The President and the Press: Address before the American Newspaper Publishers Association, April 27, 1961

“The very word “secrecy” is repugnant in a free and open society; and we are as a people inherently and historically opposed to secret societies, to secret oaths and to secret proceedings. We decided long ago that the dangers of excessive and unwarranted concealment of pertinent facts far outweighed the dangers which are cited to justify it. Even today, there is little value in opposing the threat of a closed society by imitating its arbitrary restrictions. Even today, there is little value in insuring the survival of our nation if our traditions do not survive with it. And there is very grave danger that an announced need for increased security will be seized upon by those anxious to expand its meaning to the very limits of official censorship and concealment. That I do not intend to permit to the extent that it is in my control. And no official of my Administration, whether his rank is high or low, civilian or military, should interpret my words here tonight as an excuse to censor the news, to stifle dissent, to cover up our mistakes or to withhold from the press and the public the facts they deserve to know.

But I do ask every publisher, every editor, and every newsman in the nation to reexamine his own standards, and to recognize the nature of our country’s peril. In time of war, the government and the press have customarily joined in an effort based largely on self-discipline, to prevent unauthorized disclosures to the enemy. In time of “clear and present danger,” the courts have held that even the privileged rights of the First Amendment must yield to the public’s need for national security.

Today no war has been declared–and however fierce the struggle may be, it may never be declared in the traditional fashion. Our way of life is under attack. Those who make themselves our enemy are advancing around the globe. The survival of our friends is in danger. And yet no war has been declared, no borders have been crossed by marching troops, no missiles have been fired.

If the press is awaiting a declaration of war before it imposes the self-discipline of combat conditions, then I can only say that no war ever posed a greater threat to our security. If you are awaiting a finding of “clear and present danger,” then I can only say that the danger has never been more clear and its presence has never been more imminent.

It requires a change in outlook, a change in tactics, a change in missions–by the government, by the people, by every businessman or labor leader, and by every newspaper. For we are opposed around the world by a monolithic and ruthless conspiracy that relies primarily on covert means for expanding its sphere of influence–on infiltration instead of invasion, on subversion instead of elections, on intimidation instead of free choice, on guerrillas by night instead of armies by day. It is a system which has conscripted vast human and material resources into the building of a tightly knit, highly efficient machine that combines military, diplomatic, intelligence, economic, scientific and political operations.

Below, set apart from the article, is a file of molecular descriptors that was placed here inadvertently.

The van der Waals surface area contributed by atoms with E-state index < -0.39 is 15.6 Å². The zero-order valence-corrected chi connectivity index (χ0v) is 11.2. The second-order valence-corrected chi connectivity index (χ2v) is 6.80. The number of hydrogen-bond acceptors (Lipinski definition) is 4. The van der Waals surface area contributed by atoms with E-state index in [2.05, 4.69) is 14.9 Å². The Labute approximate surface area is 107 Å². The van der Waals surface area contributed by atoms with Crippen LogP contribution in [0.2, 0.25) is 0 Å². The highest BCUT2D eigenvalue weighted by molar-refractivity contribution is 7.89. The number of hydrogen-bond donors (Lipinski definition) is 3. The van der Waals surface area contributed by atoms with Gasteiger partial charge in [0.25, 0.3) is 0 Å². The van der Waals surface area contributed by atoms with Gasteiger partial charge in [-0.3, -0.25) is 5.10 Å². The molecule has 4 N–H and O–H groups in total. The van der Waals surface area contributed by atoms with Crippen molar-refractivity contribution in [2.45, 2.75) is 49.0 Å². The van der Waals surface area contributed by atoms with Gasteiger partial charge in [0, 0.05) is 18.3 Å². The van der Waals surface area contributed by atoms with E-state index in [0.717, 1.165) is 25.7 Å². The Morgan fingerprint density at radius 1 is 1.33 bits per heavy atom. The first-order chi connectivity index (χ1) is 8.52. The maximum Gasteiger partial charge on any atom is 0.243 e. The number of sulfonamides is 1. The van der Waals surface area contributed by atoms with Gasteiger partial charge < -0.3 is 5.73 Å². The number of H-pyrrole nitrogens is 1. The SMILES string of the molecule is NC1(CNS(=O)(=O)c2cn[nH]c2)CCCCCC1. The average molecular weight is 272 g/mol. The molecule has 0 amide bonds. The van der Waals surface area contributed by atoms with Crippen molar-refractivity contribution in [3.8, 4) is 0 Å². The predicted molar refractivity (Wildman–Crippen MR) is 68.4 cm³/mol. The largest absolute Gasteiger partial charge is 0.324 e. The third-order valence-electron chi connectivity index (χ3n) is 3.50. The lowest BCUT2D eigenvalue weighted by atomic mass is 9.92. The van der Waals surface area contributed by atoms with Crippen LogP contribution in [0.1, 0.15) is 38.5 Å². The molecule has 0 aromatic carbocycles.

Its preparations are concealed, not published. Its mistakes are buried, not headlined. Its dissenters are silenced, not praised. No expenditure is questioned, no rumor is printed, no secret is revealed. It conducts the Cold War, in short, with a war-time discipline no democracy would ever hope or wish to match.”




5 Responses to “The President and the Press: Address before the American Newspaper Publishers Association, April 27, 1961”

  1. Given the anti-Americanism endemic to the vast bulk of the modern leftist media the idea that they retain the “right” to speak and publish as they wish is ridiculous in any and all matters of security or foreign policy – though, due to the risks involved in censoring them, domestic “reporting” needs to remain unhindered for now.

    • I think JFK was claiming more responsibility from the press before releasing information that could result harmful even to american interests.
      I included this speech precisely because it’s about the power of a President was appealling to a responsible autonomy of another power called press, regardless the country, ideologies, political side… It is about handling a crisis in the most democratic way I can think of.

      • You’re probably right about JFK’s intent, but that was long ago and things have changed.

        Now the press should have to prove their responsibility before they’re allowed access to anything of importance.

  2. I understand your point of view, but its’ weak link is that relies on the assumption that all major issues are managed unobjectably by governments and we must trust this as a dogma. I’m reluctant to trust any power, and I simply reject the option of having to take a side, unless it’s ours (people’s).
    Since governments, press, business and corporate leaders prooved enough times to be all of them equally unable or unwilling to avoid crashes and crisis to citizens, we need to build new measures to demand the expected accountability from all of them.

  3. Besides I don’t see any problem in looking back in time if we find valuable sources of wisdom.

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